Does steatohepatitis impair liver regeneration? A study in a dietary model of non-alcoholic steatohepatitis in rats


Professor Geoffrey C Farrell Storr Liver Unit, Westmead Hospital, Westmead, NSW 2145, Australia. Email: <>


Background: Impaired liver regeneration is a feature of alcoholic hepatitis, but the relative importance of alcohol, nutritional imbalance and inflammatory mediators in causing this effect is unclear. Non-alcoholic steatohepatitis (NASH) is a form of liver disease with similar morphology to alcoholic hepatitis, but the effect of this disorder on liver regeneration is unclear. We, therefore, examined the status of liver regeneration in a rat nutritional model of hepatic steatosis with inflammation, which is morphologically identical to NASH in humans.

Methods: Male Wistar rats received a methionine–choline-deficient diet (MCDD) for 4 weeks before experiments and both isocaloric pair-fed and ad libitum-fed rats were used as controls. Following partial hepatectomy (68%), the extent of hepatic regeneration was determined 24 h later using [3H]-thymidine incorporation and restitution of liver mass.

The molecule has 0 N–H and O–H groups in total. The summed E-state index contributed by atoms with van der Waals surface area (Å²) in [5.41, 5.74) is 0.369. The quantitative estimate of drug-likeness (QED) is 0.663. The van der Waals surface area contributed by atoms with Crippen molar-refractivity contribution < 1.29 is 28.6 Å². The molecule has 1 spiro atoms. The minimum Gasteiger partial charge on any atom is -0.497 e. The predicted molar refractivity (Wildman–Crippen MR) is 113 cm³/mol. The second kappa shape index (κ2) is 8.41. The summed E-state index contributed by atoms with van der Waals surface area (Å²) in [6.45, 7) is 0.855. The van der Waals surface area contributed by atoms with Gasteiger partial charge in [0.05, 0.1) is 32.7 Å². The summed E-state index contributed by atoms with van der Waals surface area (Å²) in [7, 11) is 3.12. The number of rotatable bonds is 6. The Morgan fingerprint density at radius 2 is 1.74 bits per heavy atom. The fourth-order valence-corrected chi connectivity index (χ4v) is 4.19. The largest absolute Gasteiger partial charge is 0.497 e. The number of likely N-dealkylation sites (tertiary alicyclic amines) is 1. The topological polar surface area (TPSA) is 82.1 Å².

Results: There was no significant difference of [3H]-thymidine incorporation in MCDD-fed, pair-fed and ad libitum-fed rats (80 ± 27, 78 ± 11 and 80 ± 6.3 d.p.m./μg DNA, respectively). Similarly, restituted liver masses in three groups of rats were not significantly different (17 ± 3.8, 18 ± 1.8 and 17 ± 3.1% initial liver weight, respectively).

Conclusions: The similarities in hepatic histology and cytochrome P450 2E1 induction between this nutritional model of hepatic steatohepatitis and alcoholic steatohepatitis imply that these two disorders share pathogenetic mechanisms. However, liver regeneration is not altered by NASH in rats, indicating that the nutritional and inflammatory changes that appear similar to those of alcoholic liver disease do not cause impairment of liver regeneration.